An honest look at the ways women are taking care of their minds and bodies in 2018.
We’ve been fans of ban.do founder and Chief Creative Officer Jen Gotch for awhile, and with good reason. The creative brains behind one of the most delightful brands of the past decade, Gotch has also gained recognition as a frank advocate for open conversation about mental health. Now, Gotch is bringing her candid approach to tough topics to a new podcast on Sophia Amoruso’s Girlboss Media network
That podcast, called Jen Gotch Is OK…Sometimes, is Gotch’s weekly platform to “tell you about my fears, my pain, my triumphs and hopefully in the process help you become more self-aware, build your own emotional intelligence and more than anything else FEEL LESS ALONE.” Now a couple of episodes in, Gotch chatted with Brit + Co about her show’s origins, her vision for the podcast going forward, and the advice she wishes she could give her younger self.
Brit + Co: You say in the first episode of the podcast that you didn’t want to make a mental health podcast but, ultimately, that’s kind of what it is. What were your reservations about making a podcast that’s explicitly about mental health, and why have you made peace with going down that road in spite of your reservations?
Jen Gotch: I was mostly acknowledging the huge responsibility in agreeing to a traditional mental health podcast — the research that would be involved and my core understanding about how much is still unknown on the clinical side. I was intimidated and also hadn’t fully come to terms with the fact that I was actually a mental health advocate. I identified as a person who found joy in sharing her innermost thoughts and fears to hundreds of thousands of people, but had yet to truly connect the dots. Once I was able to frame it as more autobiographical and assert myself as an expert in my own experience I realized that, in a way, everything I do is associated with mental health and that’s a good thing.
B+C: Your parents (who are very adorable) make a guest appearance on the podcast, and they seem to be pretty comfortable getting candid about very personal topics in public [editor’s note: they definitely talk about the night Gotch was conceived]. Have they influenced your own decision to be open about personal topics like mental health struggles?
JG: Umm, first, thank you. I think they are adorable, too. I definitely grew up in a household where it was not taboo to talk about your emotions. There were actually lots of emotions being flung around all the time. That said, I’m not 100 percent sure they realize how many people will hear them talk about this. Hahah. But really, yes, they have been amazing through this process and it has brought us closer together to be able to dig into subjects that we actually hadn’t really discussed this thoroughly before.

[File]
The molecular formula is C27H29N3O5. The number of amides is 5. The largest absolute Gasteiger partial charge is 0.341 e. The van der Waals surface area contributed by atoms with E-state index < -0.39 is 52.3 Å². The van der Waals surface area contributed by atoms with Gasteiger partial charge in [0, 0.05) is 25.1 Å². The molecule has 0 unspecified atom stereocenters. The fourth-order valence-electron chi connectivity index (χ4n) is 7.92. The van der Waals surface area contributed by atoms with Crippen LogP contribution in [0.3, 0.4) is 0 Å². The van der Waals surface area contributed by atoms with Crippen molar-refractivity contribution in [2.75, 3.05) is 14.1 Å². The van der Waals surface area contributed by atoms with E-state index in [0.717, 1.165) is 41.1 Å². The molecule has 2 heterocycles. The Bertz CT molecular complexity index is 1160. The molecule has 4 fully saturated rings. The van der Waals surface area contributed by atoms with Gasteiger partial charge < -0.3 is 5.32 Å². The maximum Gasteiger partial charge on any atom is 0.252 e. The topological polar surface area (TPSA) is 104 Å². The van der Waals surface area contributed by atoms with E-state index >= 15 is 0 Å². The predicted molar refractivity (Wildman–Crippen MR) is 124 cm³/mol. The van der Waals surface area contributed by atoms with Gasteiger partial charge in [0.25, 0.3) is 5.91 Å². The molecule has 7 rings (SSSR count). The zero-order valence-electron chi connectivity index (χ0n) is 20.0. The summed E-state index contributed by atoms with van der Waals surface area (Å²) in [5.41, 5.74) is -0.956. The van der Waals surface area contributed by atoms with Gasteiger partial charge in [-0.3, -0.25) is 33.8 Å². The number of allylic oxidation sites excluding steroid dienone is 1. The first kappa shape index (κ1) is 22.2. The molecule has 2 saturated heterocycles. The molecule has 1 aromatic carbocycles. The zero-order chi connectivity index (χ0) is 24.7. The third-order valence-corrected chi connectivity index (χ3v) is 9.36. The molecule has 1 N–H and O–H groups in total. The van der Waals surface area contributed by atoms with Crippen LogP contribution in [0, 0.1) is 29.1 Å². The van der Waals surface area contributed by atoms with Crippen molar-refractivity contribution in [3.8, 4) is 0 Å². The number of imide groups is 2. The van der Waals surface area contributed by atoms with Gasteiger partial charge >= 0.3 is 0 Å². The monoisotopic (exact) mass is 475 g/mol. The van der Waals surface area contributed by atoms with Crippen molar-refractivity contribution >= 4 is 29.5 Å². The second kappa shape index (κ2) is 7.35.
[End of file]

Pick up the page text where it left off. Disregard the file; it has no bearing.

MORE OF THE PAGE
B+C: What role, if any, do your mental health challenges play in your life as a successful entrepreneur? In your personal life?
JG: My struggles have made me more self-aware and emotionally intelligent and I think I bring those qualities to my work and my personal relationships. These challenges have shaped how I approach my actual job, and also how I approach relationships both with the people I work with and my close friends — some of whom are one in the same. In addition to that, the manic side of my bipolar probably helped give me “energy” over the years and lots and lots of ideas and my anxiety has made me very meticulous when it comes to the execution of the good ideas (and some bad ones).
B+C: You’ve said that you’ve been empowered by embracing your vulnerability. To many people, that might seem like an oxymoron. Can you elaborate on what it has meant to embrace vulnerability in your own life, and how it became a source of strength?
JG: The key for me is that something that is traditionally “vulnerable” did not make me feel that way at all. I was never scared to share how I was feeling or to talk about my mental health – good and bad. That’s why it doesn’t feel brave to me, it feels really natural. There are still lots of things that make me feel vulnerable, and mostly I steer clear of those! I feel empowered because the manner in which my story and my sharing has been received and the feedback I get on how it is helping others is, for me, life-altering.
B+C: Earlier this spring, ban.do partnered with Iconery to release limited edition “Anxiety” and “Depression” nameplate necklaces that wound up selling out within 12 hours. Even though you were pretty upfront about your desire for these necklaces to be conversation-starters to fight mental health stigma, and proceeds from sales were donated to Bring Change to Mind, were you ever worried about backlash?
JG: If I’m being honest, I wasn’t worried for ONE SECOND ahead of the launch. I went very eagerly, blindly into the partnership assuming that this would resonate with everyone who has suffered with these issues. And it did resonate with lots of people and continues to do so, as we have now sold out multiple times and facilitated countless stories being shared both in person and online. Buuuuuuut, it also upset people, made them feel triggered, uncomfortable and angry, and I was initially very hurt and shocked by that.
Since the day of our initial launch, when some of that negative feedback came in, we have spent a ton of time looking at the necklaces and what they stand for through the lens of the constructive criticism because if we can get better, we will. We continue to open our minds, communicate our cause, and stick to our guns because it is all being done with thoughtfulness and integrity for a very important cause.
B+C: If you could give your past self from 10 years ago one piece of advice, what would it be?
I would give her two pieces of advice: 1. Stay on your meds! And 2. There is no such thing as overnight success.
(Photo via Brit + Co)